EXCLUSIVE By Paul Whitelock and Jon Clarke
A PROPOSED route for a new AVE high speed rail line would cause ‘total destruction’ for one of Ronda’s key valleys.
Hundreds of homeowners and hoteliers would be affected if a route published last week was to be built.
Part of the so-called ‘Mediterranean Corridor’, the line – one of six suggested – would cut through the stunning Llano de la Cruz valley, where British Prime Minister David Cameron and celebrities including DJ Fatboy Slim and actor Adrien Brody have previously stayed.
While conclusions appear to show that the preferred route will be on the existing line from Antequera to Algeciras, homeowners are extremely sceptical after seeing the maps and the apparent costings.
“It just does not add up,” said businessman Nick Smallwood, whose property would lose much of its gardens.
“We cannot see how the new fast track train plus all the extra freight would stay on the existing line through Arriate. It is far too windy and will slow things down dramatically.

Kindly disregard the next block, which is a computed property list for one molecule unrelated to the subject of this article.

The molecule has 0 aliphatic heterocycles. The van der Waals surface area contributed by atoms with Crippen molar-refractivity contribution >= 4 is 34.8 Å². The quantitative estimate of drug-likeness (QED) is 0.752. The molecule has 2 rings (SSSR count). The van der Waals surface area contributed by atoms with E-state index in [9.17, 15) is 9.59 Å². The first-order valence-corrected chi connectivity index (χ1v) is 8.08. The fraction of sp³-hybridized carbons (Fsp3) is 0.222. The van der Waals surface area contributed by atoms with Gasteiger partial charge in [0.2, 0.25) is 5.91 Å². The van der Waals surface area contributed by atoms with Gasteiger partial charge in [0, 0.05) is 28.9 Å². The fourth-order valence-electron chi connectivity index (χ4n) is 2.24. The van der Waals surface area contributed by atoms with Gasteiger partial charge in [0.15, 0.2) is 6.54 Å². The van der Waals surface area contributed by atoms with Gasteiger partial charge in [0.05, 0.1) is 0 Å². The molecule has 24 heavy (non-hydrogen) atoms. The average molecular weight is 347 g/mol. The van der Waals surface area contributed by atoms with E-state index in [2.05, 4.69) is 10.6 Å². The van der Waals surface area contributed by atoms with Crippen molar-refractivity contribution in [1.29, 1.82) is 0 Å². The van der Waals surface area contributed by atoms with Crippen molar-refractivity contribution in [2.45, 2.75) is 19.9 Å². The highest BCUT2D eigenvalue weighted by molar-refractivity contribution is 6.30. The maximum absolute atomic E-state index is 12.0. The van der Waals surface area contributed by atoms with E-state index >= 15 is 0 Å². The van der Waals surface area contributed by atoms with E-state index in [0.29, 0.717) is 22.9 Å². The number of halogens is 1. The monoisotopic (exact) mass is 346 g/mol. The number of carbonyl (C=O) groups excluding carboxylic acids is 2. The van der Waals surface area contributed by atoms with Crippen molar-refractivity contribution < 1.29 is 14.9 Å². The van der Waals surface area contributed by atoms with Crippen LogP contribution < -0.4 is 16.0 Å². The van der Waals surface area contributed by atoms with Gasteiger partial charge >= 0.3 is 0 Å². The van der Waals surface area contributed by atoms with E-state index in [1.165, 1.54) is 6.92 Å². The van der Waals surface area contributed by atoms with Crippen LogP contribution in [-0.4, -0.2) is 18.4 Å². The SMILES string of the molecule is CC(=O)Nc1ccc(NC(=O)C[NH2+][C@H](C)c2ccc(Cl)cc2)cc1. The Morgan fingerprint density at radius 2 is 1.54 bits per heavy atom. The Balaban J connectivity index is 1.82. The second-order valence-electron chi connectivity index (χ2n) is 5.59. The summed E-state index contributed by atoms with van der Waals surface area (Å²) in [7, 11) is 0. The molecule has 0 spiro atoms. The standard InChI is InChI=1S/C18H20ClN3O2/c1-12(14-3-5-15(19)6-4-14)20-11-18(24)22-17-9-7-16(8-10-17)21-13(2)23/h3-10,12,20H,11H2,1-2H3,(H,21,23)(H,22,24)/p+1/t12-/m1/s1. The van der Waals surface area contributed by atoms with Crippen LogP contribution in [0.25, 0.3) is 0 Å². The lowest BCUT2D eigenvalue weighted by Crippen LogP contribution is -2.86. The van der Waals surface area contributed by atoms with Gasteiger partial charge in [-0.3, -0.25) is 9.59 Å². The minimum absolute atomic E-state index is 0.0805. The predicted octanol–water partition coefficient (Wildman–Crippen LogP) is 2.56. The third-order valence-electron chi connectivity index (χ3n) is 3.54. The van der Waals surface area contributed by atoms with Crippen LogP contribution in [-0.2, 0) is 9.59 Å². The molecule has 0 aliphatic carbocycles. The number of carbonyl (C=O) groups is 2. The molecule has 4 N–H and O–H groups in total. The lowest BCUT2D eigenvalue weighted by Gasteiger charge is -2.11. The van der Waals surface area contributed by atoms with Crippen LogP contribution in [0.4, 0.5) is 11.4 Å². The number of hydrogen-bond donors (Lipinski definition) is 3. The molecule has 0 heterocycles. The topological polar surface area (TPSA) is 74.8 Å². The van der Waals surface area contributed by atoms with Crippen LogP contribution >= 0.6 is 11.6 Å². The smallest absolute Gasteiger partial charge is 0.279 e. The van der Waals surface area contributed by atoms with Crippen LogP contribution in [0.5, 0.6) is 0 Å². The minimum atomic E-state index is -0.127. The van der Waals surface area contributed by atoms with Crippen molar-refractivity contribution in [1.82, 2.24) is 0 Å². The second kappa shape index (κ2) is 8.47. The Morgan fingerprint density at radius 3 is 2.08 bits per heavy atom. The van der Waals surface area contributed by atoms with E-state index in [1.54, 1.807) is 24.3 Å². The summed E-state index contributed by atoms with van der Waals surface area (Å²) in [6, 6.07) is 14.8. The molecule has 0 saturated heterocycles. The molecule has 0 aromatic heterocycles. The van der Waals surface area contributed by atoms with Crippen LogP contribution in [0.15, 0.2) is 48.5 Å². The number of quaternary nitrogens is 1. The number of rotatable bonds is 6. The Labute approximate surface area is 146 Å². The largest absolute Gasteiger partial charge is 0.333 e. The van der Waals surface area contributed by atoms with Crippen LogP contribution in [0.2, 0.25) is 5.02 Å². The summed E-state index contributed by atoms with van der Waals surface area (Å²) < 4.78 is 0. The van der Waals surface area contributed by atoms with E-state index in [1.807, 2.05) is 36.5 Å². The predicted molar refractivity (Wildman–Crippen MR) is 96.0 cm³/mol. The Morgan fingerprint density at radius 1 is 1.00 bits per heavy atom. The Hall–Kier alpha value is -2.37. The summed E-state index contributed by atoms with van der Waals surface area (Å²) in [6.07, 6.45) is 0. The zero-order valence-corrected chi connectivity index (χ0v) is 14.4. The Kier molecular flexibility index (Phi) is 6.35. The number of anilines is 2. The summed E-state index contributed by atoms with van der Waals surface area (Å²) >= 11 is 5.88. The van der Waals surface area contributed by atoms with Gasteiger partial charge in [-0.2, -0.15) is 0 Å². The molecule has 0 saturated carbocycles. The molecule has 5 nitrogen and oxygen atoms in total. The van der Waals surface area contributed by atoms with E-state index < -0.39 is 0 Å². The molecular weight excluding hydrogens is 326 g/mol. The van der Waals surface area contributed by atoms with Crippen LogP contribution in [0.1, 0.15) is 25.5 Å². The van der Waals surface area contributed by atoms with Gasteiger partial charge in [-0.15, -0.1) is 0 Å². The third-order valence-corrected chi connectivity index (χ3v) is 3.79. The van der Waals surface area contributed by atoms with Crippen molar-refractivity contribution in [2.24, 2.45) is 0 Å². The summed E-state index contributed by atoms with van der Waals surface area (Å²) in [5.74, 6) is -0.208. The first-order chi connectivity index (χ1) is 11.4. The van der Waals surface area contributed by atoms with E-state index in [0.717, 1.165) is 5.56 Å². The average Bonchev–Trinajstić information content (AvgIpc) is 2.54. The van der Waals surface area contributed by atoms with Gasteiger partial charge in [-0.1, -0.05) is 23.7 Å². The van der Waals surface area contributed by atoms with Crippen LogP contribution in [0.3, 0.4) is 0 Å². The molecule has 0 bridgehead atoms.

“Plus if the government has already budgeted 700-odd million euros for this small stretch I am extremely sceptical.
“Certainly if it comes through the valley, it will destroy a lot of livelihoods and lay waste to the area’s natural beauty. It will be a disaster for the Ronda area.”
Another English hotelier, who asked to remain anonymous, was concerned that the works required to upgrade the line from Ronda to La Indiana would blight her hotel for years to come and could put them out of business.
On the published map (see above) a number of key hotels in the valley will be seriously threatened, with one, Hotel Don Benito, completely erased.
The plan published in the government’s official State Bulletin (BOE) concludes however, that the ‘preferred option’ is to take the existing route to Ronda.
It also means there will be no new station, as widely reported, in La Indiana and AVE speeds will be reduced to just 220kph.
Route ‘Number 4’ has apparently been chosen as it is the cheapest and least disruptive.
Costing 711.47million euros, it will also have less environmental impact than some of the other proposals.
One local British railway engineer, remains extremely sceptical however and has already called in lawyers to investigate.
“I don’t trust this announcement,” he told the Olive Press.
“Similar things happened in Girona and Valencia, where proposals were put out to public consultation, only for something completely different to be built.”
A public consultation of 30 working days has now begun and the details are available in town halls along the route.
No dates are given for the start of the work.